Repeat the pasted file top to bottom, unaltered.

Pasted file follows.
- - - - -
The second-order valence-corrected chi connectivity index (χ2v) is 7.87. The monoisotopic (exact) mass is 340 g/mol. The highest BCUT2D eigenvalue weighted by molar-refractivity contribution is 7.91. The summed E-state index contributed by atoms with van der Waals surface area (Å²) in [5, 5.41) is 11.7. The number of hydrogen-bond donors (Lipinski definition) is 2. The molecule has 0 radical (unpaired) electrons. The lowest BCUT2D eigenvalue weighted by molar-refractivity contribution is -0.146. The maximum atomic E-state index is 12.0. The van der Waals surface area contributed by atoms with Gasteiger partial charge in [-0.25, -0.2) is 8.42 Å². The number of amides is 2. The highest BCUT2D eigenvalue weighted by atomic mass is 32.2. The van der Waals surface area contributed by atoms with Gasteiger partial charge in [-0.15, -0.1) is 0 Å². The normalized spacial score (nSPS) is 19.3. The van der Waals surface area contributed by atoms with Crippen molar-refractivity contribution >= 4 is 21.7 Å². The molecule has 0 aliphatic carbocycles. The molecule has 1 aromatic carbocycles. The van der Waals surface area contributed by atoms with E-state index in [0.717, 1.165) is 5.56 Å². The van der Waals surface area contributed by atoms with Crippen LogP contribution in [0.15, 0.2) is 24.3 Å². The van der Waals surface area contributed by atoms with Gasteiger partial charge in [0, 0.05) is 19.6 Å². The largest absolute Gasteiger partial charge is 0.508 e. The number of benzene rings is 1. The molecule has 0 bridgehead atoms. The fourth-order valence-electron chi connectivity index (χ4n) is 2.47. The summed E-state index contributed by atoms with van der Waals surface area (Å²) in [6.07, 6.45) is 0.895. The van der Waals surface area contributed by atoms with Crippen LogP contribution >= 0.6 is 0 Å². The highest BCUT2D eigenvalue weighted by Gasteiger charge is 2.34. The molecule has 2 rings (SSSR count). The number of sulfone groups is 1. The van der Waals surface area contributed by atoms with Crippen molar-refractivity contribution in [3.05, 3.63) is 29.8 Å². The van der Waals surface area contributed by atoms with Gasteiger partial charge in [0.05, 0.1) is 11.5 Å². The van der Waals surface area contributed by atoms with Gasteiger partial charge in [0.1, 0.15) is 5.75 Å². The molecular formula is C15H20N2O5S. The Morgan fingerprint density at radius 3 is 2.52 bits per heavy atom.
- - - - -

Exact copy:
The second-order valence-corrected chi connectivity index (χ2v) is 7.87. The monoisotopic (exact) mass is 340 g/mol. The highest BCUT2D eigenvalue weighted by molar-refractivity contribution is 7.91. The summed E-state index contributed by atoms with van der Waals surface area (Å²) in [5, 5.41) is 11.7. The number of hydrogen-bond donors (Lipinski definition) is 2. The molecule has 0 radical (unpaired) electrons. The lowest BCUT2D eigenvalue weighted by molar-refractivity contribution is -0.146. The maximum atomic E-state index is 12.0. The van der Waals surface area contributed by atoms with Gasteiger partial charge in [-0.25, -0.2) is 8.42 Å². The number of amides is 2. The highest BCUT2D eigenvalue weighted by atomic mass is 32.2. The van der Waals surface area contributed by atoms with Gasteiger partial charge in [-0.15, -0.1) is 0 Å². The normalized spacial score (nSPS) is 19.3. The van der Waals surface area contributed by atoms with Crippen molar-refractivity contribution >= 4 is 21.7 Å². The molecule has 0 aliphatic carbocycles. The molecule has 1 aromatic carbocycles. The van der Waals surface area contributed by atoms with E-state index in [0.717, 1.165) is 5.56 Å². The van der Waals surface area contributed by atoms with Crippen LogP contribution in [0.15, 0.2) is 24.3 Å². The van der Waals surface area contributed by atoms with Gasteiger partial charge in [0, 0.05) is 19.6 Å². The largest absolute Gasteiger partial charge is 0.508 e. The number of benzene rings is 1. The molecule has 0 bridgehead atoms. The fourth-order valence-electron chi connectivity index (χ4n) is 2.47. The summed E-state index contributed by atoms with van der Waals surface area (Å²) in [6.07, 6.45) is 0.895. The van der Waals surface area contributed by atoms with Crippen LogP contribution >= 0.6 is 0 Å². The highest BCUT2D eigenvalue weighted by Gasteiger charge is 2.34. The molecule has 2 rings (SSSR count). The number of sulfone groups is 1. The van der Waals surface area contributed by atoms with Crippen molar-refractivity contribution in [3.05, 3.63) is 29.8 Å². The van der Waals surface area contributed by atoms with Gasteiger partial charge in [0.05, 0.1) is 11.5 Å². The van der Waals surface area contributed by atoms with Gasteiger partial charge in [0.1, 0.15) is 5.75 Å². The molecular formula is C15H20N2O5S. The Morgan fingerprint density at radius 3 is 2.52 bits per heavy atom.